Charity

Charity Angels: L.A. Company's Staff Are Trained in the Art of the Ask


Nielsen gets a kiss from a donor

Photograph by Angie Smith for Bloomberg Businessweek

Nielsen gets a kiss from a donor

Standing outside at a charity golf tournament for Pencils for Kids Inc., an organization that provides school supplies for underprivileged children, Lindsey Palumbo, a 32-year-old brunette in a pink polo, approaches a man in his mid-40s who works in finance. He assures her he’s already made a donation. “You did? What’s your name?” Palumbo asks, turning toward a big white board to find a record of it. The man looks panicked. “Are you lying at a charity event?” Palumbo teases. He ponies up $300. “There are kids who can’t even afford to buy a pencil with an eraser,” she tells him, smiling. Then she looks around the room for her next target.

Palumbo, a former actress, is a fundraiser-for-hire. Along with helping pencil-less kids, she’s done cheers on a golf course for a Jewish addiction organization—where she landed her biggest donation to date, $1,500—chatted about cancer, pleaded for the victims of Sandy Hook, and extolled the virtues of planting trees in Israel. She gets her assignments through Charity Angels, a Los Angeles company that’s changing the way benefits get staffed. Instead of relying on volunteers or event planners, nonprofits hire the Charity Angels crew, 36 women trained in the art of the ask. “My husband has allowed me to be a stay-at-home mom, but I wanted to do something that was fulfilling, that would feed my soul,” Palumbo says.

The Angels make $300 to work 10 hours at a golf tournament (uniform: pink polo, white skirt) and $150 for a five-hour evening gala (uniform: black cocktail dress). They’re required to attend a one-hour briefing about the charity before an event. “I want my Angels to know more about the cause than the chairs, if possible,” says 34-year-old founder Mellisa Nielsen. “We’re cause ambassadors, not trade-show girls.” Nevertheless, Nielsen looks for Angels with charm. “You need to be able to have something in common with every guest you come into contact with: You find a little pin on his golf visor that’s a fish, and you start talking to him about the fish. It’s not sales, it’s relationship building. Remember their name, let them tell their story,” she says of her company’s strategy.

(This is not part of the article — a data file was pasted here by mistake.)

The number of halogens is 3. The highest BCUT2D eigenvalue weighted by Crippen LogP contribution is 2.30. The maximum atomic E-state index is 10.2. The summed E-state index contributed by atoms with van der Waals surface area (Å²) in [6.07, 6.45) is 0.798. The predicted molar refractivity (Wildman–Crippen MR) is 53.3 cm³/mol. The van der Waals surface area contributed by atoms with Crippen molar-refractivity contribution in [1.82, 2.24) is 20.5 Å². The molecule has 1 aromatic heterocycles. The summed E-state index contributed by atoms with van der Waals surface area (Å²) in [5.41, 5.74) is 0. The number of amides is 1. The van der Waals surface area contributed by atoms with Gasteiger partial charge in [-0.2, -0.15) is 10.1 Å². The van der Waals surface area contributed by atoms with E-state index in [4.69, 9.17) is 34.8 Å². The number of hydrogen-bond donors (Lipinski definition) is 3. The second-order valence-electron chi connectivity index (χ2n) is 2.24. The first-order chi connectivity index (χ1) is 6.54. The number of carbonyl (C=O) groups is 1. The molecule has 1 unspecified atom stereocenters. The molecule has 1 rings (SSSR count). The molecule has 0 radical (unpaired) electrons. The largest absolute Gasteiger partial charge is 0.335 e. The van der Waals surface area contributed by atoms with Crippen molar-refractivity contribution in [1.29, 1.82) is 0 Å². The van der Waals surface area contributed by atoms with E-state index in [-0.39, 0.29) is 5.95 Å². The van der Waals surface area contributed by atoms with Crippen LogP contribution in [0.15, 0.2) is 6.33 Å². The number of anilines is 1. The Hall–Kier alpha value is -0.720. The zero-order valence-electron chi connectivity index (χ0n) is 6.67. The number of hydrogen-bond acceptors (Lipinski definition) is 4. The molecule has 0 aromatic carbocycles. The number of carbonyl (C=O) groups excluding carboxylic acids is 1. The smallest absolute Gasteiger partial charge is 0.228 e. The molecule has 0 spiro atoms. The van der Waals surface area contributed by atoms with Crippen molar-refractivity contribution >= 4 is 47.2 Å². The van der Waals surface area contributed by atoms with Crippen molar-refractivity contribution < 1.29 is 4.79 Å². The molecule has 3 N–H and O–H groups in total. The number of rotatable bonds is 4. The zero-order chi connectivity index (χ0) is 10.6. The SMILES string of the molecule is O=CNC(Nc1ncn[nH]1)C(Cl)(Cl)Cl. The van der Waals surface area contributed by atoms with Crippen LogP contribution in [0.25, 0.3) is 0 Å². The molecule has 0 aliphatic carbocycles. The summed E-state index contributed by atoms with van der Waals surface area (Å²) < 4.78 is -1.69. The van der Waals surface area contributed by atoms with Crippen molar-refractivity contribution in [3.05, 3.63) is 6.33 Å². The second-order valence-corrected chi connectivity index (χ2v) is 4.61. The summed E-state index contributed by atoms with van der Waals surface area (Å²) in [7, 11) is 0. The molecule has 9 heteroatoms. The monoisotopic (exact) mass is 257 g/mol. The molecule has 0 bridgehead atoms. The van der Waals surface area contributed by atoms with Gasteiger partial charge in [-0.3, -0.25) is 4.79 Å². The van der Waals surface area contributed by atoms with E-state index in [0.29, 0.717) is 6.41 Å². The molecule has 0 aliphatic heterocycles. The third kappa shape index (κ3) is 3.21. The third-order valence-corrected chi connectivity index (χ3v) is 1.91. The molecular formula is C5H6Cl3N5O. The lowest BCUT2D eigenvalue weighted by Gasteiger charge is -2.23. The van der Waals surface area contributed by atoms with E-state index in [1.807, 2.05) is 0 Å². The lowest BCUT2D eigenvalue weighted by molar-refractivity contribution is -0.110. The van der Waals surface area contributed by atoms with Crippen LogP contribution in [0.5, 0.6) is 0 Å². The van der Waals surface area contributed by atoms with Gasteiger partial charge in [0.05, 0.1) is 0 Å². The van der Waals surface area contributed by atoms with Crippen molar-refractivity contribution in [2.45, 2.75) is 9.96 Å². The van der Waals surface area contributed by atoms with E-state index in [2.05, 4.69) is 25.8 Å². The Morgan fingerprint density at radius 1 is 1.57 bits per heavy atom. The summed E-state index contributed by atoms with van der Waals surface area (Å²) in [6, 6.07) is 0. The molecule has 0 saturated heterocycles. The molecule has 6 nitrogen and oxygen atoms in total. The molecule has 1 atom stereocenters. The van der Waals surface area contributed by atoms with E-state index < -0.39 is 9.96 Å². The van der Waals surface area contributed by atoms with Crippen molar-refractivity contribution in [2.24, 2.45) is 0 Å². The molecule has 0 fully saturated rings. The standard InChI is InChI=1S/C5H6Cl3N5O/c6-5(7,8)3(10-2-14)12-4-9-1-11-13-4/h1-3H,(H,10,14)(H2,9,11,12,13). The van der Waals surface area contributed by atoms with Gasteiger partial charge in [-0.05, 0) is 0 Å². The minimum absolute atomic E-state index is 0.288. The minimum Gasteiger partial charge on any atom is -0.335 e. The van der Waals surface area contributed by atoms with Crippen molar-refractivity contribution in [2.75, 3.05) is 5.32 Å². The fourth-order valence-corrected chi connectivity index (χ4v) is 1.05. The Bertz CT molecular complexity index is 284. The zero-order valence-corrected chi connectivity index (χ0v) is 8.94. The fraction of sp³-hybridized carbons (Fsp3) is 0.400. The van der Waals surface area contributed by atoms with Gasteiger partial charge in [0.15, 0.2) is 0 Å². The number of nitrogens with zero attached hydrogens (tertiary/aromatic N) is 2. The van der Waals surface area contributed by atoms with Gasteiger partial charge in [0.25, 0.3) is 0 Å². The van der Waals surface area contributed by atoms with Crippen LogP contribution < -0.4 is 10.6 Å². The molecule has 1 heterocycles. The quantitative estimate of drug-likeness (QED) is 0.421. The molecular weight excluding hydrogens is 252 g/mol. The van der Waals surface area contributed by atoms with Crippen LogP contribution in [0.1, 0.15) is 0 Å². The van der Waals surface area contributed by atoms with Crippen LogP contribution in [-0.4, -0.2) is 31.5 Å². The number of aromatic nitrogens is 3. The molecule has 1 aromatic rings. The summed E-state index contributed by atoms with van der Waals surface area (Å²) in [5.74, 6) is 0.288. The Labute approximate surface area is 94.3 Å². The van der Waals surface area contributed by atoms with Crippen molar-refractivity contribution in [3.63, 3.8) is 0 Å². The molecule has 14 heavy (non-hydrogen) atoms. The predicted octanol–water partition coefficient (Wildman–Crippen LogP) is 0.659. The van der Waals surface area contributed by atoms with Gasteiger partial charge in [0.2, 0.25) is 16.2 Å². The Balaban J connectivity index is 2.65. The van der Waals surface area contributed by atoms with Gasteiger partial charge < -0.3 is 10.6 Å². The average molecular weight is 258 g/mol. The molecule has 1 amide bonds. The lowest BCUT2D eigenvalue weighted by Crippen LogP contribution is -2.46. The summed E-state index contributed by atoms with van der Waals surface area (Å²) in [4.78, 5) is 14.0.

Charity Angels staffed 143 benefits last year, including events for Junior Achievement, the Jewish National Fund, and Cedars-Sinai Medical Center. Bookings for 2013 are up 40 percent, which Nielsen attributes to hiring her first director of business development, the supremely cheerful Palumbo. “A big part of their appeal is that they’re able to pull on these guys’ heartstrings,” says Tom Eisenstadt, a Heart Foundation board member and senior vice president at investment banking firm Stifel Nicolaus (SF). In the two years that Charity Angels worked the Heart Foundation’s annual golf tournament at SherwoodCountry Club in Thousand Oaks, revenue from the drawings has doubled. “They’re personable and charming, and they create buzz around our event that people come back for,” says Eisenstadt.

Despite their success, some potential clients are wary of hiring beautiful women to mingle with guests. “It’s hard to explain what we do and easy to judge before meeting us,” Nielsen says. “I had a pitch for a prestigious private school in Los Angeles, and they were a little cautious. Meeting me in person put them at ease.” Nielsen’s personally invested about $90,000 in the business and projects she’ll turn her first profit in 2013. Meanwhile, she’s getting a certificate in fundraising and grant writing at UCLA. “I fell into this for my love of giving back,” she says. “You have all these donors sitting in the room, you have their attention for a finite period. How do you capitalize on that?”

Eisenstadt puts it more bluntly. “This is L.A. Beautiful women are a dime a dozen,” he says. “But these women look as good at the end of the party as they do at the start.”

Gordon is a reporter for Bloomberg News.

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